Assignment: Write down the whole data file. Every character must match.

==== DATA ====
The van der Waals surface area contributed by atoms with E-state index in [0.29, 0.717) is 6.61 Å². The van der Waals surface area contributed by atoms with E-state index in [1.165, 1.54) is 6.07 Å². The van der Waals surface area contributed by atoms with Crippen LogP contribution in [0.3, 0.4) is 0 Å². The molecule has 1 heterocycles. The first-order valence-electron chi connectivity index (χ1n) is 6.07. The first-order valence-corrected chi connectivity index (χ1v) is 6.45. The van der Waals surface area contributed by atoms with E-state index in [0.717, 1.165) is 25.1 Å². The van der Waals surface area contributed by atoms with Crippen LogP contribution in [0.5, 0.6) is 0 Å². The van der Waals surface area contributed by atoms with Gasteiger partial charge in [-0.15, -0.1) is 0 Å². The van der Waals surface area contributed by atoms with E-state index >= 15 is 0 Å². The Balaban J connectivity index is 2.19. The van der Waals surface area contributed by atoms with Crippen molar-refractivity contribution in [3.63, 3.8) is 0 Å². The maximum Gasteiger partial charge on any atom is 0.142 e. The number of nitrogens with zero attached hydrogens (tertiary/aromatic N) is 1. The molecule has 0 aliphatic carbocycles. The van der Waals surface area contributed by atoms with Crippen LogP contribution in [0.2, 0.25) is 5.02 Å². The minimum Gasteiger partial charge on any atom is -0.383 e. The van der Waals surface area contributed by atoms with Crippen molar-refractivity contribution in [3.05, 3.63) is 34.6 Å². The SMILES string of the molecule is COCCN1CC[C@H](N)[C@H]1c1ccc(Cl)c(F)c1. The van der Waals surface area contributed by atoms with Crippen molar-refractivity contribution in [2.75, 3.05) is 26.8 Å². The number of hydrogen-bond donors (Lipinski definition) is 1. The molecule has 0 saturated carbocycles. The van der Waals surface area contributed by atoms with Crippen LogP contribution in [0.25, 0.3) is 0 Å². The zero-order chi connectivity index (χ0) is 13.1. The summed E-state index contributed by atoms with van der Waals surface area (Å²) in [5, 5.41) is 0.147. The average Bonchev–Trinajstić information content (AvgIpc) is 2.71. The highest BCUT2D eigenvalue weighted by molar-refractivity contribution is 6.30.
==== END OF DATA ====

The van der Waals surface area contributed by atoms with E-state index in [0.29, 0.717) is 6.61 Å². The van der Waals surface area contributed by atoms with E-state index in [1.165, 1.54) is 6.07 Å². The van der Waals surface area contributed by atoms with Crippen LogP contribution in [0.3, 0.4) is 0 Å². The molecule has 1 heterocycles. The first-order valence-electron chi connectivity index (χ1n) is 6.07. The first-order valence-corrected chi connectivity index (χ1v) is 6.45. The van der Waals surface area contributed by atoms with E-state index in [0.717, 1.165) is 25.1 Å². The van der Waals surface area contributed by atoms with Crippen LogP contribution in [0.5, 0.6) is 0 Å². The van der Waals surface area contributed by atoms with Gasteiger partial charge in [-0.15, -0.1) is 0 Å². The van der Waals surface area contributed by atoms with E-state index >= 15 is 0 Å². The Balaban J connectivity index is 2.19. The van der Waals surface area contributed by atoms with Crippen molar-refractivity contribution in [3.63, 3.8) is 0 Å². The maximum Gasteiger partial charge on any atom is 0.142 e. The number of nitrogens with zero attached hydrogens (tertiary/aromatic N) is 1. The molecule has 0 aliphatic carbocycles. The van der Waals surface area contributed by atoms with Crippen LogP contribution in [0.2, 0.25) is 5.02 Å². The minimum Gasteiger partial charge on any atom is -0.383 e. The van der Waals surface area contributed by atoms with Crippen molar-refractivity contribution in [3.05, 3.63) is 34.6 Å². The SMILES string of the molecule is COCCN1CC[C@H](N)[C@H]1c1ccc(Cl)c(F)c1. The van der Waals surface area contributed by atoms with Crippen molar-refractivity contribution in [2.75, 3.05) is 26.8 Å². The number of hydrogen-bond donors (Lipinski definition) is 1. The molecule has 0 saturated carbocycles. The van der Waals surface area contributed by atoms with Crippen LogP contribution in [0.25, 0.3) is 0 Å². The zero-order chi connectivity index (χ0) is 13.1. The summed E-state index contributed by atoms with van der Waals surface area (Å²) in [5, 5.41) is 0.147. The average Bonchev–Trinajstić information content (AvgIpc) is 2.71. The highest BCUT2D eigenvalue weighted by molar-refractivity contribution is 6.30.